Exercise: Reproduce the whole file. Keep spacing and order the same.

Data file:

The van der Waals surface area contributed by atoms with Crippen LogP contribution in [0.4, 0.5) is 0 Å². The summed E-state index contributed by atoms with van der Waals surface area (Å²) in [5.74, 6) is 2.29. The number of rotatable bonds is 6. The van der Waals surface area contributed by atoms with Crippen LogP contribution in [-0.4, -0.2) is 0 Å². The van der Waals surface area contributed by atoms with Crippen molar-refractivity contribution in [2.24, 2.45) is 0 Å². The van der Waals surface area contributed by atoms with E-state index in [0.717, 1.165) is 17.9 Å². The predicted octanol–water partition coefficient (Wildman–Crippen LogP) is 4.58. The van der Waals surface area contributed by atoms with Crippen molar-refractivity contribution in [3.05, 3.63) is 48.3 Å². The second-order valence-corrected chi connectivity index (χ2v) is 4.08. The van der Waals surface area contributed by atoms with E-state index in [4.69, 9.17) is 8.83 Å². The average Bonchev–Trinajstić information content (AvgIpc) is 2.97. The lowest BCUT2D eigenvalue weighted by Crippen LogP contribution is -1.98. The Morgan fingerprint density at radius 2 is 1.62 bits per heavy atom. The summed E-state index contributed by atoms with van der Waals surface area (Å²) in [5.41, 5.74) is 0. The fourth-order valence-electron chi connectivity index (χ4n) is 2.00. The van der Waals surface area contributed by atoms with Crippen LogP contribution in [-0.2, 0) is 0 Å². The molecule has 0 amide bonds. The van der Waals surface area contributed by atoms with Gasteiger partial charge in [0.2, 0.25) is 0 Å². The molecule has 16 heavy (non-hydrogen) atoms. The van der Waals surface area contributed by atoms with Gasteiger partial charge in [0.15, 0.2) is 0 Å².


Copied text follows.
The van der Waals surface area contributed by atoms with Crippen LogP contribution in [0.4, 0.5) is 0 Å². The summed E-state index contributed by atoms with van der Waals surface area (Å²) in [5.74, 6) is 2.29. The number of rotatable bonds is 6. The van der Waals surface area contributed by atoms with Crippen LogP contribution in [-0.4, -0.2) is 0 Å². The van der Waals surface area contributed by atoms with Crippen molar-refractivity contribution in [2.24, 2.45) is 0 Å². The van der Waals surface area contributed by atoms with E-state index in [0.717, 1.165) is 17.9 Å². The predicted octanol–water partition coefficient (Wildman–Crippen LogP) is 4.58. The van der Waals surface area contributed by atoms with Crippen molar-refractivity contribution in [3.05, 3.63) is 48.3 Å². The second-order valence-corrected chi connectivity index (χ2v) is 4.08. The van der Waals surface area contributed by atoms with E-state index in [4.69, 9.17) is 8.83 Å². The average Bonchev–Trinajstić information content (AvgIpc) is 2.97. The lowest BCUT2D eigenvalue weighted by Crippen LogP contribution is -1.98. The Morgan fingerprint density at radius 2 is 1.62 bits per heavy atom. The summed E-state index contributed by atoms with van der Waals surface area (Å²) in [5.41, 5.74) is 0. The fourth-order valence-electron chi connectivity index (χ4n) is 2.00. The van der Waals surface area contributed by atoms with Crippen LogP contribution in [-0.2, 0) is 0 Å². The molecule has 0 amide bonds. The van der Waals surface area contributed by atoms with Gasteiger partial charge in [0.2, 0.25) is 0 Å². The molecule has 16 heavy (non-hydrogen) atoms. The van der Waals surface area contributed by atoms with Gasteiger partial charge in [0.15, 0.2) is 0 Å².